Slides   Paper   Discuss ❯❯

By Yulia Otmakhova, Karin Verspoor and Jey Han Lau

Though recently there have been an increased interest in how pre-trained language models encode different linguistic features, there is still a lack of systematic comparison between languages with different morphology and syntax. In this paper, using BERT as an example of a pre-trained model, we compare how three typologically different languages (English, Korean, and Russian) encode morphology and syntax features across different layers. In particular, we contrast languages which differ in a particular aspect, such as flexibility of word order, head directionality, morphological type, presence of grammatical gender, and morphological richness, across four different tasks.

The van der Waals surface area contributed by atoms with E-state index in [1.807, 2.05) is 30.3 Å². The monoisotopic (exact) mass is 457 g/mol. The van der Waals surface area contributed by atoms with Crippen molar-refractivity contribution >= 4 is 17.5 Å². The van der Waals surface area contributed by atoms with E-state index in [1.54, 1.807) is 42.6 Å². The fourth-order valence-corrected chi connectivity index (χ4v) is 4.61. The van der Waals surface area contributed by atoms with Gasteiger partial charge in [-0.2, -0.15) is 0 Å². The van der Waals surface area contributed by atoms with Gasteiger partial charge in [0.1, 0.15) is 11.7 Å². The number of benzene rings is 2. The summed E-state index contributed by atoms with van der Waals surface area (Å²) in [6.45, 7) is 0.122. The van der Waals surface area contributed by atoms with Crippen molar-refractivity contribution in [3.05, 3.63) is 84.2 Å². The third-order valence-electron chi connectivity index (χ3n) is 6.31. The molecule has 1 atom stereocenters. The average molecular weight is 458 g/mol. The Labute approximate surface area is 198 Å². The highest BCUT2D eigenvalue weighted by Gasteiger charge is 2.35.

Slides   Paper   Discuss ❯❯

Coffee break, chats, linguistic trivia

 Typology (Short Talks) 

By Dmitry Nikolaev and Sebastian Pado

The capabilities and limitations of BERT and similar models are still unclear when it comes to learning syntactic abstractions, in particular across languages. In this paper, we use the task of subordinate-clause detection within and across languages to probe these properties. We show that this task is deceptively simple, with easy gains offset by a long tail of harder cases, and that BERT's zero-shot performance is dominated by word-order effects, mirroring the SVO/VSO/SOV typology.

Slides   Paper   Discuss ❯❯

By Sihan Chen, Richard Futrell and Kyle Mahowald